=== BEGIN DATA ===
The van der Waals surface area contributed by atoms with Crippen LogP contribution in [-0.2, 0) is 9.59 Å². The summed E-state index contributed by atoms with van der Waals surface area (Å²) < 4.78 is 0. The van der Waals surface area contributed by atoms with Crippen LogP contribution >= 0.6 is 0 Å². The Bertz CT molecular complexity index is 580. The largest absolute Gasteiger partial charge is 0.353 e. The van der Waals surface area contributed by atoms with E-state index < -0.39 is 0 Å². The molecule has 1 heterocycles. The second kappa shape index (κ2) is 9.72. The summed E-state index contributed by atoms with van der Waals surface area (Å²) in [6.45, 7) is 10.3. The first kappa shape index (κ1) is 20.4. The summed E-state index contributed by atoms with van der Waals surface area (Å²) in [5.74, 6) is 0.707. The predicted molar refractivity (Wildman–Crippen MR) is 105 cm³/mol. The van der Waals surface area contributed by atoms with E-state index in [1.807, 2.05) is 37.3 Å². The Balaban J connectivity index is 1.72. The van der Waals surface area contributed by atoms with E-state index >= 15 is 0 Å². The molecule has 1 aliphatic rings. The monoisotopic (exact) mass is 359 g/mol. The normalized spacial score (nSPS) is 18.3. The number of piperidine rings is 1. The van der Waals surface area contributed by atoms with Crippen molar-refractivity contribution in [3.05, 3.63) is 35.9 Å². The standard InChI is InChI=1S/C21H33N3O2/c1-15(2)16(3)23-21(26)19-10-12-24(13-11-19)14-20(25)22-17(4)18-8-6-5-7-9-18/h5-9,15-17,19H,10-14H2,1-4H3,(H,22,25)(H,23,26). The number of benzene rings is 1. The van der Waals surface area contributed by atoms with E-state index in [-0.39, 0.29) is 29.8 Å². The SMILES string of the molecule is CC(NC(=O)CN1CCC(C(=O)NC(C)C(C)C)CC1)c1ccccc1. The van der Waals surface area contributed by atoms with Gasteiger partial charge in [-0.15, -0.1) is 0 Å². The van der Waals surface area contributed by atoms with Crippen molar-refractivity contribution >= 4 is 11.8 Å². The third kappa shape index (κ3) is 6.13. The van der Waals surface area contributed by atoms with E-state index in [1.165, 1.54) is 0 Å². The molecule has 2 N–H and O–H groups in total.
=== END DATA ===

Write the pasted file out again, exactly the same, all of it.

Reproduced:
The van der Waals surface area contributed by atoms with Crippen LogP contribution in [-0.2, 0) is 9.59 Å². The summed E-state index contributed by atoms with van der Waals surface area (Å²) < 4.78 is 0. The van der Waals surface area contributed by atoms with Crippen LogP contribution >= 0.6 is 0 Å². The Bertz CT molecular complexity index is 580. The largest absolute Gasteiger partial charge is 0.353 e. The van der Waals surface area contributed by atoms with E-state index < -0.39 is 0 Å². The molecule has 1 heterocycles. The second kappa shape index (κ2) is 9.72. The summed E-state index contributed by atoms with van der Waals surface area (Å²) in [6.45, 7) is 10.3. The first kappa shape index (κ1) is 20.4. The summed E-state index contributed by atoms with van der Waals surface area (Å²) in [5.74, 6) is 0.707. The predicted molar refractivity (Wildman–Crippen MR) is 105 cm³/mol. The van der Waals surface area contributed by atoms with E-state index in [1.807, 2.05) is 37.3 Å². The Balaban J connectivity index is 1.72. The van der Waals surface area contributed by atoms with E-state index >= 15 is 0 Å². The molecule has 1 aliphatic rings. The monoisotopic (exact) mass is 359 g/mol. The normalized spacial score (nSPS) is 18.3. The number of piperidine rings is 1. The van der Waals surface area contributed by atoms with Crippen molar-refractivity contribution in [3.05, 3.63) is 35.9 Å². The standard InChI is InChI=1S/C21H33N3O2/c1-15(2)16(3)23-21(26)19-10-12-24(13-11-19)14-20(25)22-17(4)18-8-6-5-7-9-18/h5-9,15-17,19H,10-14H2,1-4H3,(H,22,25)(H,23,26). The number of benzene rings is 1. The van der Waals surface area contributed by atoms with E-state index in [-0.39, 0.29) is 29.8 Å². The SMILES string of the molecule is CC(NC(=O)CN1CCC(C(=O)NC(C)C(C)C)CC1)c1ccccc1. The van der Waals surface area contributed by atoms with Gasteiger partial charge in [-0.15, -0.1) is 0 Å². The van der Waals surface area contributed by atoms with Crippen molar-refractivity contribution >= 4 is 11.8 Å². The third kappa shape index (κ3) is 6.13. The van der Waals surface area contributed by atoms with E-state index in [1.165, 1.54) is 0 Å². The molecule has 2 N–H and O–H groups in total.